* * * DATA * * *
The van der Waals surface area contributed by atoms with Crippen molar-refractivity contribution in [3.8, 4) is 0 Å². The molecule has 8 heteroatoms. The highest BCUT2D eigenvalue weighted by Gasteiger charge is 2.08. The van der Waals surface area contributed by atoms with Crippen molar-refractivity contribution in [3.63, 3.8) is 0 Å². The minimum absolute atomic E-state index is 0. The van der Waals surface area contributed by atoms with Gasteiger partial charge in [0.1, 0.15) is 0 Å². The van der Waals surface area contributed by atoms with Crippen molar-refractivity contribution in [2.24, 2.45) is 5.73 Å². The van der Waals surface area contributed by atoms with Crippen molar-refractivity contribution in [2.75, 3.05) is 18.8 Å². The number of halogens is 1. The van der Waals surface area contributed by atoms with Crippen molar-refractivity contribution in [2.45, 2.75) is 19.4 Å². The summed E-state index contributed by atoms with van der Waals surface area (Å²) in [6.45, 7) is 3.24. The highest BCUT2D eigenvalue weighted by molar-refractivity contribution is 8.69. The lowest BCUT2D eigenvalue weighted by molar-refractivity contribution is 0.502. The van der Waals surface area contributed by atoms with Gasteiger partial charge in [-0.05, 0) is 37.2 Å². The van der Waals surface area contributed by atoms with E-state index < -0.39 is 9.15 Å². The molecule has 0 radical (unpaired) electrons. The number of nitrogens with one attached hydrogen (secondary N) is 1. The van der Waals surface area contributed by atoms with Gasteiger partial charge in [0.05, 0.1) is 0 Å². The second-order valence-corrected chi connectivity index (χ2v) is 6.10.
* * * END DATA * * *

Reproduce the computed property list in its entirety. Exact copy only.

The van der Waals surface area contributed by atoms with Crippen molar-refractivity contribution in [3.8, 4) is 0 Å². The molecule has 8 heteroatoms. The highest BCUT2D eigenvalue weighted by Gasteiger charge is 2.08. The van der Waals surface area contributed by atoms with Crippen molar-refractivity contribution in [3.63, 3.8) is 0 Å². The minimum absolute atomic E-state index is 0. The van der Waals surface area contributed by atoms with Gasteiger partial charge in [0.1, 0.15) is 0 Å². The van der Waals surface area contributed by atoms with Crippen molar-refractivity contribution in [2.24, 2.45) is 5.73 Å². The van der Waals surface area contributed by atoms with Crippen molar-refractivity contribution in [2.75, 3.05) is 18.8 Å². The number of halogens is 1. The van der Waals surface area contributed by atoms with Crippen molar-refractivity contribution in [2.45, 2.75) is 19.4 Å². The summed E-state index contributed by atoms with van der Waals surface area (Å²) in [6.45, 7) is 3.24. The highest BCUT2D eigenvalue weighted by molar-refractivity contribution is 8.69. The lowest BCUT2D eigenvalue weighted by molar-refractivity contribution is 0.502. The van der Waals surface area contributed by atoms with Gasteiger partial charge in [-0.05, 0) is 37.2 Å². The van der Waals surface area contributed by atoms with E-state index < -0.39 is 9.15 Å². The molecule has 0 radical (unpaired) electrons. The number of nitrogens with one attached hydrogen (secondary N) is 1. The van der Waals surface area contributed by atoms with Gasteiger partial charge in [0.05, 0.1) is 0 Å². The second-order valence-corrected chi connectivity index (χ2v) is 6.10.